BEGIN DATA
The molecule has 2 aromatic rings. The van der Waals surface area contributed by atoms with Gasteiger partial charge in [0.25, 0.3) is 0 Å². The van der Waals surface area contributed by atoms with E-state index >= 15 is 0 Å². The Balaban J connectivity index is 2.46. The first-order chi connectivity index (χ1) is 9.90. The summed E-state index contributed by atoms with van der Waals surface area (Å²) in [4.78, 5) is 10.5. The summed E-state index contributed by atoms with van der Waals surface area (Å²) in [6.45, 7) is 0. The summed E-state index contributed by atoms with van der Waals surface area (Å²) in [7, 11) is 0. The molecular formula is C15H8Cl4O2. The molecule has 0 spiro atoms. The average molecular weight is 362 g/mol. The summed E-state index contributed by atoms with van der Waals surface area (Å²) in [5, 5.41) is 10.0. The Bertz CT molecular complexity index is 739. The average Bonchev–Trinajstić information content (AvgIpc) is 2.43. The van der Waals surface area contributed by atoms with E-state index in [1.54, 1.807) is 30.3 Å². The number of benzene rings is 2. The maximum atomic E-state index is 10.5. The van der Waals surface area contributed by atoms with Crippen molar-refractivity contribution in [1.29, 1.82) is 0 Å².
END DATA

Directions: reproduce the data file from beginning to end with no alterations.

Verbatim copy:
The molecule has 2 aromatic rings. The van der Waals surface area contributed by atoms with Gasteiger partial charge in [0.25, 0.3) is 0 Å². The van der Waals surface area contributed by atoms with E-state index >= 15 is 0 Å². The Balaban J connectivity index is 2.46. The first-order chi connectivity index (χ1) is 9.90. The summed E-state index contributed by atoms with van der Waals surface area (Å²) in [4.78, 5) is 10.5. The summed E-state index contributed by atoms with van der Waals surface area (Å²) in [6.45, 7) is 0. The summed E-state index contributed by atoms with van der Waals surface area (Å²) in [7, 11) is 0. The molecular formula is C15H8Cl4O2. The molecule has 0 spiro atoms. The average molecular weight is 362 g/mol. The summed E-state index contributed by atoms with van der Waals surface area (Å²) in [5, 5.41) is 10.0. The Bertz CT molecular complexity index is 739. The average Bonchev–Trinajstić information content (AvgIpc) is 2.43. The van der Waals surface area contributed by atoms with E-state index in [1.54, 1.807) is 30.3 Å². The number of benzene rings is 2. The maximum atomic E-state index is 10.5. The van der Waals surface area contributed by atoms with Crippen molar-refractivity contribution in [1.29, 1.82) is 0 Å².